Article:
Tag Archives: wembley arena

Legends Live 2019 (SSE Arena, Wembley)

I’ve been to quite a few concerts on the nostalgia tours for both the 1960s and 1970s, and for this decade, the 1970s, I have seen Showaddywaddy, The Rubettes, The Sweet, and others.

Tonight, it was the turn of four artists bundled together under the Legends Live label – Smokie, Les McKeown’s Bay City Rollers, David Essex (I’ve seen him before in musicals, Aspects of Love and War of the Worlds), and Suzi Quatro.

Smokie
Smokie

First we were treated to a half-hour appearance from Smokie, a band which has had several member changes and its fair share of tragedy (second singer Alan Barton, who had previously sung for Black Lace, died in an accident on tour in the 1990s). Their biggest hit remains Living Next Door To Alice, a cover of the song by Australian band New World, and they closed their set with it.

Smokie
Smokie

The current band is Mike Craft (vocals), Michael McConnell and Terry Uttley (lead and bass guitars), Martin Bullard (keys) and Steve Pinnell (drums).

Les MacKeown's Bay City Rollers
Les MacKeown’s Bay City Rollers

The Bay City Rollers were huge for a couple of years in the mid-1970s, and Rollermania covered the country with tartan. Singer Les MacKeown now fronts his version of the band, while an alternative tours utilising the name ‘The Bay City Rollers’.

Les MacKeown's Bay City Rollers
Les MacKeown’s Bay City Rollers

No matter, as MacKeown still has his fans, and classic bubblegum pop like Shang-a-lang and Be My Baby retain their ability to transfer memories to more innocent days, and get audiences on to their feet.

David Essex
David Essex

David Essex, now in his 70s, white-haired and still retaining hints of his Plaistow accent, has attained huge success on record, in the theatre, and on film. His fifty-minute set has quieter moments (It’s Gonna Be Alright), theatrical bombast (Oh, What a Circus from Evita), biker chic (Silver Dream Machine) and pop fun (Gonna Make You a Star). Essex cuts a fine figure in a neat suit, waistcoat and shirt, and his voice eases back into the confidence he had as a blue-eyed idol back then.

Suzi Quatro
Suzi Quatro

The little girl rocker from Detroit, Suzi Quatro, is celebrating fifty-five years in the business this year, and before she took to the stage we were treated to a trailer for her “Greatest Hits” album.

Suzi Quatro takes to the drums
Suzi Quatro takes to the drums

She’s still recording, and in performing to her recent single No Soul/No Control‘s music video as back-drop at one point, she’s happy to acknowledge the passing of time. Whether dancing in her leathers, offering solos on her bass guitar and on the drums, or conjuring up memories of her early hits Can the Can and Devil Gate Drive, Suzi Q remains first and foremost an entertainer.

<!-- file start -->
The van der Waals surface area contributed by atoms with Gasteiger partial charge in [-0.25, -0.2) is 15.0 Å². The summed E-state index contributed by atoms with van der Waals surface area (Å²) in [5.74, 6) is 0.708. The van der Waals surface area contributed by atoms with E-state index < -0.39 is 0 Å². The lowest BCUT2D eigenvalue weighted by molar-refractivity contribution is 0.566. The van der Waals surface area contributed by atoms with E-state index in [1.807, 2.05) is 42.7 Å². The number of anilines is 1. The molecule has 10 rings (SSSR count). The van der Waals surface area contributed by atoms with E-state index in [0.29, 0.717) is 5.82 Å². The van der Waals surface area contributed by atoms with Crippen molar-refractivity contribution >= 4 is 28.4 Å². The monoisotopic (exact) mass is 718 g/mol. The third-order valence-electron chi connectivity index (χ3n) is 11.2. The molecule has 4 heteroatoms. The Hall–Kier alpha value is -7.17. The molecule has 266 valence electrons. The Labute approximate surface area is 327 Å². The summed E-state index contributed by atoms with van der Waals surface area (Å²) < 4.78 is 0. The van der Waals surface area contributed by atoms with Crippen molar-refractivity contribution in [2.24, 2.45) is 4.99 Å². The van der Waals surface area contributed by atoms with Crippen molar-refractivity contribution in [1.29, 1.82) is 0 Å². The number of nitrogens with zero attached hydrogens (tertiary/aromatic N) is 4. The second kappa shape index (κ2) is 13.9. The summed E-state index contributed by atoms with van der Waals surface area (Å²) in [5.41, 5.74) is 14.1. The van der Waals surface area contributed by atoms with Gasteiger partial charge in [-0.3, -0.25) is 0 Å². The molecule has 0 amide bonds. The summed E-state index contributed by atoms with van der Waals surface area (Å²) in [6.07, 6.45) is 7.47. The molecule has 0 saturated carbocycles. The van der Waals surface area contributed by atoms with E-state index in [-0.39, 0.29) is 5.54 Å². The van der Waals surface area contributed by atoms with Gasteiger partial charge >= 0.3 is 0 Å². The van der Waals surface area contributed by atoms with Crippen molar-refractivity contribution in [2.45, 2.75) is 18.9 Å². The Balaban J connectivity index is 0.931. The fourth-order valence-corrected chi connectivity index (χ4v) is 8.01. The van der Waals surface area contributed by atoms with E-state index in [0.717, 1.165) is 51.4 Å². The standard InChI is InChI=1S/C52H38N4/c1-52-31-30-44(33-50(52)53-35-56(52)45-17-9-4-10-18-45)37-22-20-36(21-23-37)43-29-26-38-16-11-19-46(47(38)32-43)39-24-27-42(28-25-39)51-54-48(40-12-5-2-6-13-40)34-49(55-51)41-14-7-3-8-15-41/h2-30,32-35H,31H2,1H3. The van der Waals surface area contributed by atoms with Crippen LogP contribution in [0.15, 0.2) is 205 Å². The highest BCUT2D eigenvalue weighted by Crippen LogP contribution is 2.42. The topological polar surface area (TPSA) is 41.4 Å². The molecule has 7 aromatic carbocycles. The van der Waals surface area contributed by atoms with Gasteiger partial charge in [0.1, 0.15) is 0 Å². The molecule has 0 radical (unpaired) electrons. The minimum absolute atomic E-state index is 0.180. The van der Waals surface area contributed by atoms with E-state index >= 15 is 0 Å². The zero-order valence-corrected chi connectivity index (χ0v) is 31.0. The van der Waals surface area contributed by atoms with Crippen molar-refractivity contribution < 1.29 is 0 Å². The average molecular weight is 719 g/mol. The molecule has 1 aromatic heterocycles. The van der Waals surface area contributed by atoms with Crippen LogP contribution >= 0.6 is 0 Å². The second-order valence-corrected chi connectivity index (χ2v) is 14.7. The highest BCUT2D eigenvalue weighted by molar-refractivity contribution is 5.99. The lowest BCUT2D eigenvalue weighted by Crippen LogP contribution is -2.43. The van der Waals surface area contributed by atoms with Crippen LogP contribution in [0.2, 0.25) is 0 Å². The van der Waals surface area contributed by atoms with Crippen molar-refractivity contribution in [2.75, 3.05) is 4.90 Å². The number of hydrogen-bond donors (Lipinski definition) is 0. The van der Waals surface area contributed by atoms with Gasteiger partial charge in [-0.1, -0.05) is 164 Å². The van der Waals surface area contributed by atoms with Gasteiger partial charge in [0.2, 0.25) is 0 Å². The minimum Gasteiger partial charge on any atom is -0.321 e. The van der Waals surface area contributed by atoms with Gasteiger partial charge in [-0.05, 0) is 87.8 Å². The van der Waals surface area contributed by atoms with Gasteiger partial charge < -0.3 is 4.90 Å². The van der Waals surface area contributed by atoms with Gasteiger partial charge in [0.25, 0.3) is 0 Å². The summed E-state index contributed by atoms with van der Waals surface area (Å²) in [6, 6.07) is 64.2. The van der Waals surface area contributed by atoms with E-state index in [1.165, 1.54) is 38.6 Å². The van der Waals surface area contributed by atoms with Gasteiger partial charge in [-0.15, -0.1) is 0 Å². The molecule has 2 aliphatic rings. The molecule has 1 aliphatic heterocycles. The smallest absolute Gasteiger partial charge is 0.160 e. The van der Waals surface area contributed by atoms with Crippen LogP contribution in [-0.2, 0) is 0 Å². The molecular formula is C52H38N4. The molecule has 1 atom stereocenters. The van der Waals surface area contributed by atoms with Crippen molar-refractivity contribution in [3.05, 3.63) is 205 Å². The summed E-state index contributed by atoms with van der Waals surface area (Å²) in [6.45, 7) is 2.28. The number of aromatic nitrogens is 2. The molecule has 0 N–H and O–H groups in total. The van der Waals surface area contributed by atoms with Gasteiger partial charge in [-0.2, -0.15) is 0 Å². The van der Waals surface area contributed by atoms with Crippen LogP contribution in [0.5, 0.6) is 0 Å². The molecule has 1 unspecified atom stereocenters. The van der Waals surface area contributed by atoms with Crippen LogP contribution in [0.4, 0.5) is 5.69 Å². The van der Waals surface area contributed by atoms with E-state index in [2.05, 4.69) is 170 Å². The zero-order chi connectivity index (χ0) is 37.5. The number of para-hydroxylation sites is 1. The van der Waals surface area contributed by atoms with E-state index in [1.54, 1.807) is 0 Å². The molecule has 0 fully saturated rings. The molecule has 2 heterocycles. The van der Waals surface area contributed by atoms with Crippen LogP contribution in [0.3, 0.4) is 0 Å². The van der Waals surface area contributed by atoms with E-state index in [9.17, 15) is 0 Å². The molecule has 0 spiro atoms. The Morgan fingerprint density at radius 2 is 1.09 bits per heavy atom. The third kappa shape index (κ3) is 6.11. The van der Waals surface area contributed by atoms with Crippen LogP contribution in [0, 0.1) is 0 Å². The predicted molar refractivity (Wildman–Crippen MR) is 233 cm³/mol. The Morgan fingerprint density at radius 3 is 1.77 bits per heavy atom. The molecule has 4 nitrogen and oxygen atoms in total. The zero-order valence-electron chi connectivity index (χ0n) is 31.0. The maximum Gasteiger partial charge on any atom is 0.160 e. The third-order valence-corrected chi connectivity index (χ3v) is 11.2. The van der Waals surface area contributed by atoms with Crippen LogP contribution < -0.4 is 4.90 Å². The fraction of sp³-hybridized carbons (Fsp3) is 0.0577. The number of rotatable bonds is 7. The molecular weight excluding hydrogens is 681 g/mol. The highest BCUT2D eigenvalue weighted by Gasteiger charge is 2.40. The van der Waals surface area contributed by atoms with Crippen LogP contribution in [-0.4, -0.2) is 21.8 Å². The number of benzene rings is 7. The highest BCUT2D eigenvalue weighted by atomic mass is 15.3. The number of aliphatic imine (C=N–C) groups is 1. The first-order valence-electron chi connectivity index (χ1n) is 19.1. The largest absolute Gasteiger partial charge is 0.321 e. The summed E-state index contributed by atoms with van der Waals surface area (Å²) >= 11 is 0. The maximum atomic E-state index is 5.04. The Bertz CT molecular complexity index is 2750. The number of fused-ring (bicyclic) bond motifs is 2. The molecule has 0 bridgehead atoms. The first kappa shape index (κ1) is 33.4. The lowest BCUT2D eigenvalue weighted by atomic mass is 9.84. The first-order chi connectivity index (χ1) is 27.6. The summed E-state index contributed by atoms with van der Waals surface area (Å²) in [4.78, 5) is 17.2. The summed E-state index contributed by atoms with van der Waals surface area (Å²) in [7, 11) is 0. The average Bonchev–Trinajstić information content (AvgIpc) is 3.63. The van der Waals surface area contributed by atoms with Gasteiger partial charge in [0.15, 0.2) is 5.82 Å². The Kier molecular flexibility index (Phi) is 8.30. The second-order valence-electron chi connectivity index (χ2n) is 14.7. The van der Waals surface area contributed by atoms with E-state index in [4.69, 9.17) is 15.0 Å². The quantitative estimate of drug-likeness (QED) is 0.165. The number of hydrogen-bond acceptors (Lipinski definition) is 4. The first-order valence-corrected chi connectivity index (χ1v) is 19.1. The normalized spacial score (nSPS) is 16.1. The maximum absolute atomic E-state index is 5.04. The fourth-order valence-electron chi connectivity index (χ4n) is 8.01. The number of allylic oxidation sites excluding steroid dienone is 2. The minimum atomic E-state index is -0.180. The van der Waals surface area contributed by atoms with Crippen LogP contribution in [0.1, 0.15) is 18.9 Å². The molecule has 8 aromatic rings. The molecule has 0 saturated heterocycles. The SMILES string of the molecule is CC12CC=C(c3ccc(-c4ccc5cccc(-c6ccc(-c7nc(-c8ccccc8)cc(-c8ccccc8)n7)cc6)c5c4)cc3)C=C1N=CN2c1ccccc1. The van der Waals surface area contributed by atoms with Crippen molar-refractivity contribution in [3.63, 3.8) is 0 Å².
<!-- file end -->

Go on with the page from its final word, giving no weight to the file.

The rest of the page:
This was a decent concert, over three hours, and able to please fans of a range of ages. My husband betrayed his knowledge of Rollers lyrics, and even though I was a mere baby at the start of the decade, the 1970s are a time of some great music on the cusp of rock and punk.

Smokie – If You Think You Know How To Love Me
Les MacKeown’s Bay City Rollers – All of Me Loves All of You
David Essex – Oh What a Circus
Suzi Quatro – She’s in Love With You

Legends Live 2019 continues until the 16 April, taking in Birmingham, Liverpool and Bournemouth. Attendees can be assured of a good time.

Photo credits Colin Penn. Short videos (which hopefully give a bit of flavour!) by Louise Penn.

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Andre Rieu (Wembley Arena)

Just before Christmas we went along to see the most wealthy and successful classical musician currently working, Andre Rieu and his Johann Strauss Orchestra.  Rieu does not come cheap – our tickets came to £91 each once you factored in booking fee – but he does put on a spectacle.

His USP is his digital backdrops, his sopranos dressed as Disney princesses, and his own slightly cheesy Master of Ceremonies schtick.  The musical programme is made of crowd-pleasers: not simply the Strauss waltzes he is known for (the Blue Danube, for which we were handed tiny keyring lights to wave), but also such well-known pieces as the Hallelujah Chorus, the Pearl Fishers duet (for tenor trio and choir here, a bit odd), that aria from Madame Butterfly, 76 Trombones, the theme song from Exodus, and some Christmas pieces – The Holy City, O Holy Night, White Christmas …

There was a guest bell ringer, who had a speed playing contest with the xylophonist.  There was a trilling soprano who sang Christine’s Think of Me from The Phantom of the Opera.  There was a lot of mock drinking.  There was fake snow dumped on to the floor-sitting audience.  There were balloons.  There was Leonard Cohen’s Hallelujah and Vera Lynn’s We’ll Meet Again, ending proceedings.

Rieu has energy, and, in a trio for Amazing Grace with his violin, and flute and bagpipes, he proves he can actually play a decent solo.  He also has friendly patter with which he engages his adoring audience.  Those waltzes get people up dancing, whether they are ageing couples, mums and daughters, or grannies and tots.

He puts on a good show, but like all good things, especially sugary or cheesy ones, he is best enjoyed in moderation.  This was a tightly programmed and shrewdly scripted piece of entertainment of which Rieu is the mullet-haired ringmaster.  And the audience went away humming the tunes with smiles on their faces.


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